Every year as March approaches, a little bird chirps in my thoughts: send D. an anniversary note.I go to my stationery box and select a simple card-- I favor small note cards, and set it out. In a few days, I'll sit down with it. I know it has been a long time-- over 10 years now, since her daughter was the victim of a drunk driver. I don't really keep count of the years, though I commented with surprise when I checked, and it was the 10-year anniversary. I remember writing:
My how the world has changed in the 10 years since A's death! What do you think she would say about it?"
Isn't an anniversary note a painful reminder?
It is easy to assume that you are "pouring salt in a wound," but you are not. The feedback I get from my own notes, and from discussing anniversary notes with others who receive them is appreciative:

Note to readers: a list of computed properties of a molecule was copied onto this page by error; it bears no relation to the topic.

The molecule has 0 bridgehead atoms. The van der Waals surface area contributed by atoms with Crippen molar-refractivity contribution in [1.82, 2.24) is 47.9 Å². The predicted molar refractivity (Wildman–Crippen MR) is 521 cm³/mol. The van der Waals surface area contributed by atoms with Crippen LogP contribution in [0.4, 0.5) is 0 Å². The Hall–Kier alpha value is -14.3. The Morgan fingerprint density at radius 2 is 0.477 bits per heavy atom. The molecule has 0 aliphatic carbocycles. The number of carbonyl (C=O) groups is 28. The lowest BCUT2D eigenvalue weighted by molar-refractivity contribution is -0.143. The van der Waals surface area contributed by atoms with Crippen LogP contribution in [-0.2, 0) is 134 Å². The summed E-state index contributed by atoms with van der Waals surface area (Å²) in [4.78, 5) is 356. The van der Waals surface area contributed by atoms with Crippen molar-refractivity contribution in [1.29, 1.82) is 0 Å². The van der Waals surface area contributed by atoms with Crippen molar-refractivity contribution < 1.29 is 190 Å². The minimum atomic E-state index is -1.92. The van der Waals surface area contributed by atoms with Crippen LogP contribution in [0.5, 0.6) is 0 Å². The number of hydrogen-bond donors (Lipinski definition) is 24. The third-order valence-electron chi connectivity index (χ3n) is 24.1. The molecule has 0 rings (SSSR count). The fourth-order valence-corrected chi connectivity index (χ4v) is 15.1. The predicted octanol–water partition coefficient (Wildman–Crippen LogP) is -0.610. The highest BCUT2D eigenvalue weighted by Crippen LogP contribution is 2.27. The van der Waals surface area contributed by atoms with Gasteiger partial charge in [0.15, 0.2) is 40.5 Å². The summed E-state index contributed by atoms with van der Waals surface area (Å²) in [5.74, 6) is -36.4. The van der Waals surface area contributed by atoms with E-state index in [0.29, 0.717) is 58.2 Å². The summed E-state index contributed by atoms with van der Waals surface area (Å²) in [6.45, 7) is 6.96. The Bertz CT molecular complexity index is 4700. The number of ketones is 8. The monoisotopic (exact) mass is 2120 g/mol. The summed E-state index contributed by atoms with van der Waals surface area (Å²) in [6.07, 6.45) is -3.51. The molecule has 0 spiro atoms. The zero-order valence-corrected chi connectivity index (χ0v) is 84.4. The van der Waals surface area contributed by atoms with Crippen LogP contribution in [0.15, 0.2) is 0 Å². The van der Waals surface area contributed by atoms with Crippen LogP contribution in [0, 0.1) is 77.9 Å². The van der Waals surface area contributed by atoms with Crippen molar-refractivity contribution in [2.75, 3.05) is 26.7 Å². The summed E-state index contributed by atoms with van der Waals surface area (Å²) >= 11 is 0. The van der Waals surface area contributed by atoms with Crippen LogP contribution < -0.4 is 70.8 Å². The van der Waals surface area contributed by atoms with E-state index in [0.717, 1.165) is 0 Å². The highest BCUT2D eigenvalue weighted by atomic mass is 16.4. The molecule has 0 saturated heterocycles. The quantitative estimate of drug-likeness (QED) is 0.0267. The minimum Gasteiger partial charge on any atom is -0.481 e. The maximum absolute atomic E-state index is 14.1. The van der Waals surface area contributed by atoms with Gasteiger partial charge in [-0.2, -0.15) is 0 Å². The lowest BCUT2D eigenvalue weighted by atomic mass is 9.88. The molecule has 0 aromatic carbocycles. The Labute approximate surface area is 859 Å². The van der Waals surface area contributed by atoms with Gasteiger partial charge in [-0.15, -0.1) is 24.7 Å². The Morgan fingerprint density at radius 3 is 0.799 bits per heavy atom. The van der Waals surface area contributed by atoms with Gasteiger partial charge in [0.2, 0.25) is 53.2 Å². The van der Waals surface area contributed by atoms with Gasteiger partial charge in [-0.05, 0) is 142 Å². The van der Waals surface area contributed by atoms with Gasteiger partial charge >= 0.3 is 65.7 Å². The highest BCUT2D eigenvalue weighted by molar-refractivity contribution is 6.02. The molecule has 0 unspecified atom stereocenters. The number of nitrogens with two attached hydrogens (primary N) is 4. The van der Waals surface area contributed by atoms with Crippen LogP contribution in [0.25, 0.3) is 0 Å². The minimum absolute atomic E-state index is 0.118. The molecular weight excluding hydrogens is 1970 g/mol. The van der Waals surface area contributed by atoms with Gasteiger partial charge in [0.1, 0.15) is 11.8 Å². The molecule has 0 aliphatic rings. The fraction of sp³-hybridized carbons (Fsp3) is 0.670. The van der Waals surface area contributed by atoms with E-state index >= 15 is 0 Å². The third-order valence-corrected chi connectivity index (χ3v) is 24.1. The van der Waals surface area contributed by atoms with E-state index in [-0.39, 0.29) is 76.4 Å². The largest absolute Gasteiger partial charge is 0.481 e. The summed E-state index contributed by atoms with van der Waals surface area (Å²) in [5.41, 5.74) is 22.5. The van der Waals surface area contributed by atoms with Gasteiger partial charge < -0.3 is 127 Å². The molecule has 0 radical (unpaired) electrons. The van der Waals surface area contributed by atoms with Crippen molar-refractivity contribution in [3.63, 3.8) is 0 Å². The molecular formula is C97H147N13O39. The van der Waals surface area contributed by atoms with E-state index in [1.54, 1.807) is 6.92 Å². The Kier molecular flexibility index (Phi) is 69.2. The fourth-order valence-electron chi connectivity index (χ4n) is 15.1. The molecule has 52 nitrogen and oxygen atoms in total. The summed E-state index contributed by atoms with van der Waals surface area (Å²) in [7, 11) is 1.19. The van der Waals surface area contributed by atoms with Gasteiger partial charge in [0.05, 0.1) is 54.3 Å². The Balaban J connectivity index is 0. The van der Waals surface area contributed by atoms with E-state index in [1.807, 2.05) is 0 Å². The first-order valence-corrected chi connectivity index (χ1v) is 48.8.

"Thank you so much for remembering my A."
"That person [the note writer] is gold."
"My husband will always be in my heart, why wouldn't I want someone else to remember him, too?"
I already said 'I'm sorry', so what do I write a year later?
If you want to say you are sorry, again, go ahead. An anniversary note should not be a philosophical overview of what happened, a one-year wrap up, a dismissal, or a newsy season's greetings letter!
- Have you wondered how the person you are writing to is weathering life-- perhaps you know of specific goals or challenges. Ask the question.
- Have you been reminded of the deceased while doing a task, reading a book, cooking a meal? Share that moment.
- Have you felt sad or mad, inspired or delighted during the year, while thinking of the deceased? Declare your emotion.